The Polish author felt very negatively about the Russian director’s adaptation of his novel – Lem quarreled with Tarkovsky about the script.

By Balthazar Malevolent


Stanislaw Lem's famous science fiction Solaris, published in 1961, poses many difficult questions to the reader, without giving direct answers, and yet written in such a fascinating way that it has not lost its charm to this day. In Solaris, Lem simulates an algorithm to contact the extraterrestrial life form with incredible imagination and philosophical depth. What is this book about? Lem invites the reader into an uncertain future. The distant planet of Solaris is covered by a living thinking Ocean - or rather, this intelligent Ocean is the planet's only inhabitant. One day, the Earthlings send Dr. Chris Calvin to Solaris research station - he has to deal with a series of strange and ominous phenomena occurring there. Soon Kelvin discovers that an intelligent Ocean is able to read people's minds and penetrate their subconscious, it is trying to establish contact with the astronauts, and for this purpose materializes their deepest and embarrassing desires, fears and obsessions. For the Ocean, there is no difference between dream and reality, it communicates with people blindly, populating the space station at night with phantoms that come to people from their own subconscious or diseased memory. The night at the research station is a time of cruel miracles, as people's most important state is sleep, when they are identical to themselves.

A few years after the publication of Solaris, the first Russian authorized translation of the novel appeared, is has been published by Dmitry Bruskin. It is still considered canonical, despite some discrepancies with the Polish original. In particular, the name of Lem's Solaris is feminine, and in Russian translation, it is masculine - for the Polish reader, it is easier to imagine that the mysterious planet ocean is livebearing. Despite the fact that the first reviews by Soviet critics were mostly negative - or perhaps thanks to that - Lem's novel quickly gained cult status in the USSR. Solaris was so unlike the dull literature of Socialist realism and Soviet science fiction of the time that Lem's admirers literally carried the writer on their hands during his visits to the Soviet Union. He himself recalled: I was quenching a kind of metaphysical hunger, so it seemed. Not surprisingly, the novel in which each reader sees something different didn't have to wait long for a screen adaptation - the temptation to interpret Lemov's masterpiece in the language of cinema was incredible.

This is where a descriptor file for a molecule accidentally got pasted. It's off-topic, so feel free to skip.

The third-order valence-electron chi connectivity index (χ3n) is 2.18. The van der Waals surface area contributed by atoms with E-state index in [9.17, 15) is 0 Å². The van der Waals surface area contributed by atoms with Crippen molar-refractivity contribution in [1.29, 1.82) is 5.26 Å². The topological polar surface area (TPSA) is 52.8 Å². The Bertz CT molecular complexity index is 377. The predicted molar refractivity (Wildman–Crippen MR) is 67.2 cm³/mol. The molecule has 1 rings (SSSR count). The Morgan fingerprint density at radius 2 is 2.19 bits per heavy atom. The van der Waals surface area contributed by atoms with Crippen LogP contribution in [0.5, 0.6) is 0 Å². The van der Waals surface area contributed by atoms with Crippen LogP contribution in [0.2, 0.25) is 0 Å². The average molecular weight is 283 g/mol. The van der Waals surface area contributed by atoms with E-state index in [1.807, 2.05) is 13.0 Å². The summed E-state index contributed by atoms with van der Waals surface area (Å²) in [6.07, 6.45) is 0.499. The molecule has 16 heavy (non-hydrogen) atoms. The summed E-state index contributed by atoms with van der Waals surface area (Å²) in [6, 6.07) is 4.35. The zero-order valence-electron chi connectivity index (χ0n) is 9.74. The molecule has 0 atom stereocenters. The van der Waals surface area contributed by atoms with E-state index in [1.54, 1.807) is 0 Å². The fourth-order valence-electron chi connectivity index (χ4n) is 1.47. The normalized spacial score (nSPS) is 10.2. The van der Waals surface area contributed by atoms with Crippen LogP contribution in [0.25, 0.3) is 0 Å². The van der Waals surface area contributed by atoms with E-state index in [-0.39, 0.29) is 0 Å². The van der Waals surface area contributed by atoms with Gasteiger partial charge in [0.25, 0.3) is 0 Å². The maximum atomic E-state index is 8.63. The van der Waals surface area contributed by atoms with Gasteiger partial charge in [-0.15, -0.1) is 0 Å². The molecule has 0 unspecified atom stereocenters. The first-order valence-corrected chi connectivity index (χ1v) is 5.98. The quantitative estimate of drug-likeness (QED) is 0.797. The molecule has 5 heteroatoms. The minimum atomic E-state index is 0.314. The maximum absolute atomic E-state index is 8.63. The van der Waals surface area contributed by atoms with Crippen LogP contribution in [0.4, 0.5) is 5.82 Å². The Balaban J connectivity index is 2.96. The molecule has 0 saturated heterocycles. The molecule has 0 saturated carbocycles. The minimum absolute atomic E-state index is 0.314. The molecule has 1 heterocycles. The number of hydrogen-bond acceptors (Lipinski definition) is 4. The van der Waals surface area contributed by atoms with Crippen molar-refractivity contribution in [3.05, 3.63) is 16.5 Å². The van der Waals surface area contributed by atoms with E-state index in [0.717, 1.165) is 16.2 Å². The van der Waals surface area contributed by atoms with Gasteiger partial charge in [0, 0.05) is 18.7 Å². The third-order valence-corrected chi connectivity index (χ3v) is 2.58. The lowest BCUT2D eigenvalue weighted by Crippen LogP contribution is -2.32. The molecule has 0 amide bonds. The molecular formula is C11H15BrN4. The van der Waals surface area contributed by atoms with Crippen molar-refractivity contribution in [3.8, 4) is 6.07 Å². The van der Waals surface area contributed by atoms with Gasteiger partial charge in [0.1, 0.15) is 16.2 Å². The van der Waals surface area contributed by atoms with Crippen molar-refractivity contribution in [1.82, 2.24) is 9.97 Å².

Ten years after the release of Tarkovsky's Solaris, which Lem had never seen (the film was shown on Polish television in 1974, but Lem himself said he switched off the TV after the first series because he couldn't stand it), the writer told Stanisław Beresius, the literary critic about his objections in principle to the film. What was it that Lem didn't like so much?

According to Lem, Tarkovsky did not shoot Solaris at all, but a kind of Crime and Punishment. What emerges from the film is that that vile Calvin drives Hari to suicide and then is tormented by remorse, augmented by her reappearance, and Hari's appearance is accompanied by strange and incomprehensible circumstances. The phenomenon of her repeated appearances was for the writer the embodiment of a concept that can be deduced almost from Kant himself. For this is Ding an sich, the Incomprehensible. The Thing in Itself. The Other Side that can never be crossed over to. Yet in Lem's prose it was manifested and orchestrated completely differently.

"And utterly appalling," Lem continued, "was that Tarkovsky introduced Calvin's parents and even some kind of his aunt into the film. But above all, the mother. And the mother is Russia, the Motherland, the Earth. This made me quite angry. I have Calvin deciding to stay on the planet without the slightest hope, and Tarkovsky picturizing a sentimental thing in which some island appears, with a house on it. When I hear about the house and the island, I get furious."

Tarkovsky at Solaris set

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